Smartglasses: What Could Businesses Achieve With a $300 Pair?

By Michelle Maisto  |  Posted 2014-03-07 Email Print this article Print

Epiphany Eyewear offers something rather new in the smartglasses space—camera-based glasses with a starting price of $299 and an aesthetic that's likely to inspire consumer adoption. At a glance, they could be any hipster-attracting glasses or sunglasses (wearer's choice). But Epiphany frames allow users to record HD video and share it or save it to the cloud. The video can later be edited. To start and stop the camera, a user taps the logo on the frame's arm, and the glasses come in 8GB, 16GB and 32GB options. The company also has a site called that users can upload video to, stream to in real time or use to share their videos with social media. The glasses are a far cry from current options—whether more feature-rich, augmented reality-based glasses, like Google Glass, with its starting price of $1,500, or comparably priced, also video-focused glasses without the mainstream aesthetic appeal. Epiphany's model raises questions about a quickened pace at which this category of wearables might begin entering enterprises (time to update the BYOD policy) and the kinds of benefits and opportunities that a $300 device can make possible.

  • Smartglasses: What Could Businesses Achieve With a $300 Pair?

    by Michelle Maisto
    1 - Smartglasses: What Could Businesses Achieve With a $300 Pair?
  • Google Glass: When Less Can Be More

    Google introduced smartglasses to the mainstream (even if the mainstream couldn't buy them) with Glass. Glass offers an augmented reality experience and can perform a variety of tasks when prompted by voice. But it costs $1,500, and it's very obvious. So much so that Google recently offered users some etiquette tips for wearing them.
    2 - Google Glass: When Less Can Be More
  • Epiphany Eyewear

    Epiphany Eyewear for now makes a single style of smartglasses in the mold of Ray-Ban Wayfarers. They can be worn with clear lenses, prescription lenses or sunglasses. The camera is located just above the wearer's right eye. When the camera is recording, a blue light blinks—a privacy gesture intended for those around the wearer, so there's no question about whether or when the glasses are recording.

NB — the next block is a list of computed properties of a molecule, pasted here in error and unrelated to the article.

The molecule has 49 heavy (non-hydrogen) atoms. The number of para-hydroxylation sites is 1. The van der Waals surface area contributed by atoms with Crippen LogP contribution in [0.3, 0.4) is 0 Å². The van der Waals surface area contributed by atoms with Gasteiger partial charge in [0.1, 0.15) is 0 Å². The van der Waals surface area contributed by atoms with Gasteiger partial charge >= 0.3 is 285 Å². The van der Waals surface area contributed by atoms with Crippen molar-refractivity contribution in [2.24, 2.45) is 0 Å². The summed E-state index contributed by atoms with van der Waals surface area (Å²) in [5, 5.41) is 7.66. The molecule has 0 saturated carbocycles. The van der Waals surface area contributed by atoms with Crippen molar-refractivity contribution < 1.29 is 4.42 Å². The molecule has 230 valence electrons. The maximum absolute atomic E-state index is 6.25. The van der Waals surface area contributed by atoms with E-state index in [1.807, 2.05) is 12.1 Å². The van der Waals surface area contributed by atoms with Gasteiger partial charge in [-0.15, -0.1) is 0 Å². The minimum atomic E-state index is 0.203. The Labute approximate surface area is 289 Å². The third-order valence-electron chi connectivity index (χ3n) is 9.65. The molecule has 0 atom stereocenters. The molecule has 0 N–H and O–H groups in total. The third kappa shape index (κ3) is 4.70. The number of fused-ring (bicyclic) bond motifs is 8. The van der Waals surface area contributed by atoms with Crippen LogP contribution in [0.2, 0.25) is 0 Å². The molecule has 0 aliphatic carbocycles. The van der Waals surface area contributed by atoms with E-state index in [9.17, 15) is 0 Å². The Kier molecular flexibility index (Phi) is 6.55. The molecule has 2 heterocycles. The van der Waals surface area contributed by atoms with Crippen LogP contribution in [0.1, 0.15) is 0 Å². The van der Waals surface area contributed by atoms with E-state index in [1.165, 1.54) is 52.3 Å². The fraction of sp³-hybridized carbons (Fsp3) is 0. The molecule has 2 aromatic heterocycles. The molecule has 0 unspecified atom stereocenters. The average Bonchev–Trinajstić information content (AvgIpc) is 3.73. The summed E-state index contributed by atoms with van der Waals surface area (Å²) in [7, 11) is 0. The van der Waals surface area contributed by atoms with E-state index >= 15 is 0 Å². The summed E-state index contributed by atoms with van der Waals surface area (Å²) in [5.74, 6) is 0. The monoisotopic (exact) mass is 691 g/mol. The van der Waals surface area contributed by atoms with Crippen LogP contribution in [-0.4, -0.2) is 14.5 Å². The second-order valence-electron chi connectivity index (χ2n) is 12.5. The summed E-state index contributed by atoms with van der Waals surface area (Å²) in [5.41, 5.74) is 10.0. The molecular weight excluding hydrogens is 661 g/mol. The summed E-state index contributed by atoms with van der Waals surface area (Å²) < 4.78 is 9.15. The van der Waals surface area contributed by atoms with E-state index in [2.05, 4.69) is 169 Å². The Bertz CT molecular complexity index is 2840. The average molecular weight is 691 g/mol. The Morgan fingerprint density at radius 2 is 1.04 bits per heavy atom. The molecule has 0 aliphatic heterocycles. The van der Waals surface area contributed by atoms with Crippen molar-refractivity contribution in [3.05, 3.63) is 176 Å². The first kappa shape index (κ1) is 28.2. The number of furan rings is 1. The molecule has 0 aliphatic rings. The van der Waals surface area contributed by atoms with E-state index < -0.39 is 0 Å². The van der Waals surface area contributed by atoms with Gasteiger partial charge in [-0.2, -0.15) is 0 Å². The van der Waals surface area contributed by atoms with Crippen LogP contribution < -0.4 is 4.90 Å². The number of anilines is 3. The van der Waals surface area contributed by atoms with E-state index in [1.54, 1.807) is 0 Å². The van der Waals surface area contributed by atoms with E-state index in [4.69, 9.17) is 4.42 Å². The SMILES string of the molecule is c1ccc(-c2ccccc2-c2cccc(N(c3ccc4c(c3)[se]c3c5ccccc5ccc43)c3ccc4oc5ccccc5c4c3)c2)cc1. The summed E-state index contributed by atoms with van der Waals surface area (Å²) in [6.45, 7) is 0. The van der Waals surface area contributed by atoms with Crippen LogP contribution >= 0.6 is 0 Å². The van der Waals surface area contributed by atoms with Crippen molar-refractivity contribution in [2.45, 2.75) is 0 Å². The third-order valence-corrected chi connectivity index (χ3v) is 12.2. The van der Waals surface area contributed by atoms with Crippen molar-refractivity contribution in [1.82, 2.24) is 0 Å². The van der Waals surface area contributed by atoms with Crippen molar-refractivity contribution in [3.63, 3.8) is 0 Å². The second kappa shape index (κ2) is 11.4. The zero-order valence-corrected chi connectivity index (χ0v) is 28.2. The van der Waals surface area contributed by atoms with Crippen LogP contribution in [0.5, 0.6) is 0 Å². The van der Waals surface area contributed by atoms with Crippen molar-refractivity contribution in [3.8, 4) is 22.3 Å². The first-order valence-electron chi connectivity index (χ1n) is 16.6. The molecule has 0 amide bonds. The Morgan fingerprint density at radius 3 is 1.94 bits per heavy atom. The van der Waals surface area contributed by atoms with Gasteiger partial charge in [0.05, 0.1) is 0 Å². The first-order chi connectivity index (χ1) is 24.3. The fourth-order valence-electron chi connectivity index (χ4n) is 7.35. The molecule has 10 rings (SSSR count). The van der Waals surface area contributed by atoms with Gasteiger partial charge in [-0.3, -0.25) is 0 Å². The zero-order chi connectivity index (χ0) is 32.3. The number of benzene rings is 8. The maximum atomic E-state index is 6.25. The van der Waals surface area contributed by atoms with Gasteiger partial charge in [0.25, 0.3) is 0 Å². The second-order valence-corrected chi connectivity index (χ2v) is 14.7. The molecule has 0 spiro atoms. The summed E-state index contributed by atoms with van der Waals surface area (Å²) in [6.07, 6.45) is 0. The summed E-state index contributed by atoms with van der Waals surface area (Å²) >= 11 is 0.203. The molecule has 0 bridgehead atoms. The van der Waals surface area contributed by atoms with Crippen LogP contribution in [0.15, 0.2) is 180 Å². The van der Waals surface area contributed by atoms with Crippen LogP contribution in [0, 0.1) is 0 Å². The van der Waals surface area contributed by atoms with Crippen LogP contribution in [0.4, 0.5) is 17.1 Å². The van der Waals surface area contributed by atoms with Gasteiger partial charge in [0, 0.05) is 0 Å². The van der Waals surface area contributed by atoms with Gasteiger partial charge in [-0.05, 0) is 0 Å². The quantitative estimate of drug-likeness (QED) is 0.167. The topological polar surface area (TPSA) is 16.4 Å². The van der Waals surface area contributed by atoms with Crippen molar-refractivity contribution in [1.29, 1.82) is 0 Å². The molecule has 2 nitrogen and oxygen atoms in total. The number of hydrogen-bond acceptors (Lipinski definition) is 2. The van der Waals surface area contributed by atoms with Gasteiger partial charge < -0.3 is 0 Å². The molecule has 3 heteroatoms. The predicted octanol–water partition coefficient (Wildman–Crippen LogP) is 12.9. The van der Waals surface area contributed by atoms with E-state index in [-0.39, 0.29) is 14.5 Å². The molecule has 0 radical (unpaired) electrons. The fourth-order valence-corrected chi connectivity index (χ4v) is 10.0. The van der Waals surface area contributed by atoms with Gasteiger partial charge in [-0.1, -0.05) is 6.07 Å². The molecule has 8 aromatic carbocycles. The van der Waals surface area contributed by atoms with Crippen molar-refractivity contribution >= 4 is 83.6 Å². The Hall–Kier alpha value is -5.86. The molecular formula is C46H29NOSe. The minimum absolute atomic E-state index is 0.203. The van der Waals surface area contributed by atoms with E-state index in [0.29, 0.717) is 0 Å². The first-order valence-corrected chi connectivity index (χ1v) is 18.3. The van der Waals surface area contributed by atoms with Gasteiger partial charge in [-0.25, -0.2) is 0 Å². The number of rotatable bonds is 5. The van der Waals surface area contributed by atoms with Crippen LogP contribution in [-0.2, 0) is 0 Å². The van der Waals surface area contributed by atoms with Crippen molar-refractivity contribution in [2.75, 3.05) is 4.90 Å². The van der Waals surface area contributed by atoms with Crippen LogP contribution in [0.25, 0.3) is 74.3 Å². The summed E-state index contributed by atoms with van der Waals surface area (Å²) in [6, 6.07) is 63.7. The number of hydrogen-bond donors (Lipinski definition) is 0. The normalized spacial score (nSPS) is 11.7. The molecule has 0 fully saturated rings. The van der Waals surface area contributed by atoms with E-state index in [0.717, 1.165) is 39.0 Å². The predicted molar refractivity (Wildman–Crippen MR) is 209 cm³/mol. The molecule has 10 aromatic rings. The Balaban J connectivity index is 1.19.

3 - Epiphany Eyewear
  • No Learning Curve

    To begin and stop recording, users press the logo on the frames' arm. According to Cory Grenier, Epiphany's director of marketing and sales, the Epiphany glasses feature a 160-degree, wide-angle lens that "allows you to capture what you're actually viewing." Other smartglasses, including Glass, he said, offer nearer to a 75-degree viewing angle.
    4 - No Learning Curve
  • True Tech Accessory

    That the glasses don't stand out as smartglasses is important. For example, a retailer could potentially have employees wear Epiphany Eyewear to record sales transactions during training. With more obvious smartglasses, the experience, from the customer's end, would be different.
    5 - True Tech Accessory
  • Much to Be Said for Discretion

    According to Grenier, Epiphany has been contacted by a number of enterprises, including a pharmaceutical company, a major retailer and the Olympic Committee. Another request recently came from a Ukrainian national, who wanted to use the glasses to discreetly film the recent protests.
    6 - Much to Be Said for Discretion
  • Pivothead

    A company called Pivothead makes comparably priced glasses ($269) that feature a 1080p HD camera between the wearer's eyes. While it's easy to imagine someone wearing these to film a run down a ski hill, or maybe for field service uses such as documenting deliveries, it's harder to imagine them easily slotting into the mainstream and being worn by young women for fun or fashion.
    7 - Pivothead
  • Rugged, Enterprise Applications

    XOEye Technologies makes wearable devices for blue-collar industries and has a handful of prototype smartglasses. Gartner Research Director Angela McIntyre says camera-focuses smartglasses (without augmented reality) are being piloted in areas such as training, field sales, field service, inspections, manufacturing and warehousing.
    8 - Rugged, Enterprise Applications
  • Back It Up

    Grenier says another nice feature of Epiphany's smartglasses is that they don't only store video; when connected to another device via microUSB, they can store any kind of multimedia files. "We find ourselves carrying around our press kits in our glasses," said Grenier.
    9 - Back It Up
  • The Opportunity

    Neil Mawston, executive director of Strategy Analytics' Global Wireless Practice, says Epiphany may be a bit early to a market that's only slowly coming together, but that there is an opportunity—given that 1 billion people in the world wear glasses, contact lenses, goggles or sunglasses. Below, Katie Couric tried out some Epiphany Eyewear smartglasses on her television show.
    10 - The Opportunity

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